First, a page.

Written by Christian James
When a show does really well, it only makes sense for a network to create a spin-off series. Sometimes these spin-offs go very well, such as “Frasier” which was a spin-off from “Cheers,” but most of the time an attempt at a spin-off series will go south. AMC has tremendously grown in popularity with their recent critically acclaimed shows. “Breaking bad,” which ended in 2013 and is arguably one of the best shows to ever hit the little screens, it received a spin-off series titled “Better Call Saul,” which did very well for its first season. Now AMC is trying another spin-off from their original show, “The Walking Dead,” which follows a group of survivors as they try and survive through a zombie apocalypse.
The spin-off series has a very similar title, “Fear the Walking Dead,” and premiered for the first time on August 23, with a slow but very strong pilot episode. While “The Walking Dead” began a few weeks into the zombie apocalypse, “Fear the Walking Dead” will give viewers a chance to see exactly how the world went crazy within those first few weeks. Due to this idea, the show may lack the suspense that the original show did so well at creating because the characters are only finding out about the disease that allows the dead to walk. Creating a lot of confusion through the characters, instead of an acceptance of the situation that the character in “The Walking Dead” have come to terms with.
The show’s protagonist, Madison Clark, played by Kim Dickens, is likeable, she has a strong heart, a big will and seems to be a great mom. She’s the package deal when it comes to liking a character, which is something that viewers will come to love with “Fear the Walking Dead.” The biggest difference between the original show and this spin-off will be the willingness to really like a character. In “The Walking Dead,” viewers have watched as society has become worse and worse, and as society falls the humanism of the show’s characters fall with it. Instead of Rick and his friends taking on human emotions that viewers can relate to, they take on actions that only make them seem like animals. In “Fear the Walking Dead,” the characters still live in the society that the show’s viewers are used to, which makes it a lot easier to relate to them.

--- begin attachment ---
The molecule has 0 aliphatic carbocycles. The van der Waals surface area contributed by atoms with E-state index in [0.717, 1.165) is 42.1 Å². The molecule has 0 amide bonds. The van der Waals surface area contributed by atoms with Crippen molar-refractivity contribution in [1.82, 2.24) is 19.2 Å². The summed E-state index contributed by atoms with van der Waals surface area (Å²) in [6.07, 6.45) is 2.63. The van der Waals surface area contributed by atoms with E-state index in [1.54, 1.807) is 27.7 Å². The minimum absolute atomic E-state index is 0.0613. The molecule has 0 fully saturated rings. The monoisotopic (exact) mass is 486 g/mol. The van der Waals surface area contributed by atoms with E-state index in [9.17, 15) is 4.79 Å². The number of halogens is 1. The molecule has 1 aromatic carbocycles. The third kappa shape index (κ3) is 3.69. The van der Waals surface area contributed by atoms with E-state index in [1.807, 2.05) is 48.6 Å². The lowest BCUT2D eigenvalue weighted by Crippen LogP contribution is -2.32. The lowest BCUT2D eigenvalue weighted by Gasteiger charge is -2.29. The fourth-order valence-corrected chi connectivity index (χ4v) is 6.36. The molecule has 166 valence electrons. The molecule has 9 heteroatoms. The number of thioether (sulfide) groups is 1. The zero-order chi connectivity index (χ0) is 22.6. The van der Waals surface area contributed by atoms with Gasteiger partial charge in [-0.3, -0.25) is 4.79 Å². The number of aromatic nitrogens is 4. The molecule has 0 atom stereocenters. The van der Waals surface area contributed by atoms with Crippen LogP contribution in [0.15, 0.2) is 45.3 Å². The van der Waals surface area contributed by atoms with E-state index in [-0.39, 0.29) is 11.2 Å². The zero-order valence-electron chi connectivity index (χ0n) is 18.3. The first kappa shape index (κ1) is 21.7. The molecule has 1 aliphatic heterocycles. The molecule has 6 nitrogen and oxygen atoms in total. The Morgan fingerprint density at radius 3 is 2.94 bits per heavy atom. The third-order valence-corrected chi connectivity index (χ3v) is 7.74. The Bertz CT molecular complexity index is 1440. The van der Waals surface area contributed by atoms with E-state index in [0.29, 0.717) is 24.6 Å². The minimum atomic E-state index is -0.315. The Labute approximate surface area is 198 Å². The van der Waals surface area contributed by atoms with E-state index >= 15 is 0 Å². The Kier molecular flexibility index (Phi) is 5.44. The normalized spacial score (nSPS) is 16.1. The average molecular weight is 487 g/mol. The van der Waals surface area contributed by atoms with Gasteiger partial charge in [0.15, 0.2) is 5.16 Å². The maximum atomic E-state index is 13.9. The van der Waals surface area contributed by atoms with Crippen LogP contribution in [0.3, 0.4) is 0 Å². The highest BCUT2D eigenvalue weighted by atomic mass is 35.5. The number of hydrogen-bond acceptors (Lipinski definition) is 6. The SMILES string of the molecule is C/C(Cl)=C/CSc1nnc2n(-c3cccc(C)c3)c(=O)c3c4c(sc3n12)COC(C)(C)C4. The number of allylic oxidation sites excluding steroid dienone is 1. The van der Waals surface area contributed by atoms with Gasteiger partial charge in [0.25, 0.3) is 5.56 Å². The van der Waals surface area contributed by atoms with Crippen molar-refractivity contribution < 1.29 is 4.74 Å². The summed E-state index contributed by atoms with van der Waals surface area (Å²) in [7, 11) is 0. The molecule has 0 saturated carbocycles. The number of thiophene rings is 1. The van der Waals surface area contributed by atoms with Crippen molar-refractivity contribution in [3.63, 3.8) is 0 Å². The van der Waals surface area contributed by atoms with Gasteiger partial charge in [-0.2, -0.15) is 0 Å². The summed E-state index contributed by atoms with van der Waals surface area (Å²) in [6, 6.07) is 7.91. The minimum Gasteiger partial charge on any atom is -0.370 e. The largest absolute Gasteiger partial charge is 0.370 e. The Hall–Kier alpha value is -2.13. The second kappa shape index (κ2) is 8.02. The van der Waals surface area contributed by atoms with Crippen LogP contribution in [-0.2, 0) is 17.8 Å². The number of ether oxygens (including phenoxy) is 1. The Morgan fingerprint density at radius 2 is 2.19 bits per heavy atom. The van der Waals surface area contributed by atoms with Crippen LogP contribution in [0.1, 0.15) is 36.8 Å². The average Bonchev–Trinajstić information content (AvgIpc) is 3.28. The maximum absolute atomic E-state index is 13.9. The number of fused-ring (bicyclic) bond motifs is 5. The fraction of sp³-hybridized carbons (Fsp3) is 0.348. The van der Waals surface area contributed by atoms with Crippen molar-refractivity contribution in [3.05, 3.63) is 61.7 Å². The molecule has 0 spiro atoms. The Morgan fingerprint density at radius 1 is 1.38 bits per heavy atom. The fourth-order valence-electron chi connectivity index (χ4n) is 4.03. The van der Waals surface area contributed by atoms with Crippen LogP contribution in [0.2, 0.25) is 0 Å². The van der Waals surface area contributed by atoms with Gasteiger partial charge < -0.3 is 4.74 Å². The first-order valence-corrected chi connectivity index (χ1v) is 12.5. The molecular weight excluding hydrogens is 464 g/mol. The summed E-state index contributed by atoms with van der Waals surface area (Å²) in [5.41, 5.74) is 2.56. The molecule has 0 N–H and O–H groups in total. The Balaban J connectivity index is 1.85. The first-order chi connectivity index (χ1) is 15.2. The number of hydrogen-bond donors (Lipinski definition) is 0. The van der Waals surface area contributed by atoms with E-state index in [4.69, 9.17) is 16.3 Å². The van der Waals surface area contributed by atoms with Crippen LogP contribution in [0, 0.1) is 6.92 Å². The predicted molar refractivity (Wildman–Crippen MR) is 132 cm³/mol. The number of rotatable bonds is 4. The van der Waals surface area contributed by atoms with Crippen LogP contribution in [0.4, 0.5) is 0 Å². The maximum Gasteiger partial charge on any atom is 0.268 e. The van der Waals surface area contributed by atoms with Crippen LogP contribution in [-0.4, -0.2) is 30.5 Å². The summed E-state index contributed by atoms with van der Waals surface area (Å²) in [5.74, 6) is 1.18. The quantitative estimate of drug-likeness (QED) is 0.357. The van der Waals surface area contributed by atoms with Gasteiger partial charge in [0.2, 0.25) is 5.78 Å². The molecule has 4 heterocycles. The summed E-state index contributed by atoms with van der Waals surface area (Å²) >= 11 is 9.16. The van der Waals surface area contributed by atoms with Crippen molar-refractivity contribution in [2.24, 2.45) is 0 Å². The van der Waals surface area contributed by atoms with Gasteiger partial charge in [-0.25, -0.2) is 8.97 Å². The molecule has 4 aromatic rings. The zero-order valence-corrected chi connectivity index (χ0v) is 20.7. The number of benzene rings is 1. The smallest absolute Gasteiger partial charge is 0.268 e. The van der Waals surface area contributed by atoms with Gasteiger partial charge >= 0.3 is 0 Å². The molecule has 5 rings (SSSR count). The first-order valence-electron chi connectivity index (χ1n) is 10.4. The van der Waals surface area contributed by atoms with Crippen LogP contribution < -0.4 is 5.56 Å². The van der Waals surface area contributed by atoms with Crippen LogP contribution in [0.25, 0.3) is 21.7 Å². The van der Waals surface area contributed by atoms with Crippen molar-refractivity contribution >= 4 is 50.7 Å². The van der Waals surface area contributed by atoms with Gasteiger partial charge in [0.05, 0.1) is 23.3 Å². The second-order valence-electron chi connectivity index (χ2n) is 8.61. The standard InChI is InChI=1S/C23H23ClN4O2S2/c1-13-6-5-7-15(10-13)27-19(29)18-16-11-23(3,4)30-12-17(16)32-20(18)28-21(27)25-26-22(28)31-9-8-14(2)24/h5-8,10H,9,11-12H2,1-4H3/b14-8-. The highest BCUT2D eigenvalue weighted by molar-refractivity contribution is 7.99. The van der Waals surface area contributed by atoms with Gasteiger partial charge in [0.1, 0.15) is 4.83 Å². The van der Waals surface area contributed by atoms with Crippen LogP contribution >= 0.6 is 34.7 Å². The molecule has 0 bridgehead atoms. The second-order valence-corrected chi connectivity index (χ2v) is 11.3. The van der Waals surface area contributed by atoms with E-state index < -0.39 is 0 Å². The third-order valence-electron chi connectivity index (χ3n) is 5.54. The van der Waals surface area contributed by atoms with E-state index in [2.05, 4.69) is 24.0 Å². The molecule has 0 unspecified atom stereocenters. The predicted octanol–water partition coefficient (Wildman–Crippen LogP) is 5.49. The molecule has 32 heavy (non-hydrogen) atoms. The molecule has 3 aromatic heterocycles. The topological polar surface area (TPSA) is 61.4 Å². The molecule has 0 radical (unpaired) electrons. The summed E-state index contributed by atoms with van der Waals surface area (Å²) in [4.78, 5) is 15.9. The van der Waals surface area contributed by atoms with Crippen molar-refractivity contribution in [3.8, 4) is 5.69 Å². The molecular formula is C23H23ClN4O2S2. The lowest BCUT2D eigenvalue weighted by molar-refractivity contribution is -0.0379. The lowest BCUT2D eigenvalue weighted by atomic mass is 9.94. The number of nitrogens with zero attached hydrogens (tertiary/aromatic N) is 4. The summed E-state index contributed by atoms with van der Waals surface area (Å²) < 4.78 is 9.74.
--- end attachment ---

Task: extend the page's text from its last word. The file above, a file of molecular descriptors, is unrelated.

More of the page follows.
Another difference between the characters within “Fear the Walking Dead” compared to “The Walking Dead” is the bitterness of the teenage characters. Specifically Alicia, played by Alycia Debnam-Carey, who is a very typical snotty teenage girl. Again, these characters are the brats that society lets them be, unlike in the original show where a snotty girl will find herself dead in a matter of days. Which means that a few things can be predicted with characters such as Alicia, her character may develop, allowing viewers to watch the transformation that they missed out on with Carl. Or she may be killed off very early in the show, with “The Walking Dead” creator Robert Kirkman also one of the showrunners for the spin-off, it’s hard to know which direction her type of character will go in. While watching her development would be great, Kirkman is also known for killing off characters with no mercy.
While the episode had many high points and opens the show up for what is hopefully a great season, the biggest downfall was the disbelief that the characters had about what was really happening. After the characters watched online videos and herd about incidences on the news, they shrugged their shoulders and went on with their daily lives. The recent Ebola outbreaks that America saw earlier this year are proof that even with a few quarantines people will begin to freak out. In “Fear the Walking Dead,” the characters didn’t think twice about what was being said on the news. While it’s understandable that Kirkman wanted to show the side of society that doesn’t care about what’s going on until it’s in their own backyards, it still seems a little unbelievable with how okay the characters were with what they saw.
The episode was a very slow start, mostly acting as an introduction that will hopefully kick-off the series into a very entertaining show. Though there were some moments of great intensity, it didn’t seem like enough throughout the hour-and-a-half long episode with commercials. It’s very interesting to see where Kirkman plans to go with the rest of the season, we can only hope that he picks up the pace and doesn’t let the viewers drag behind.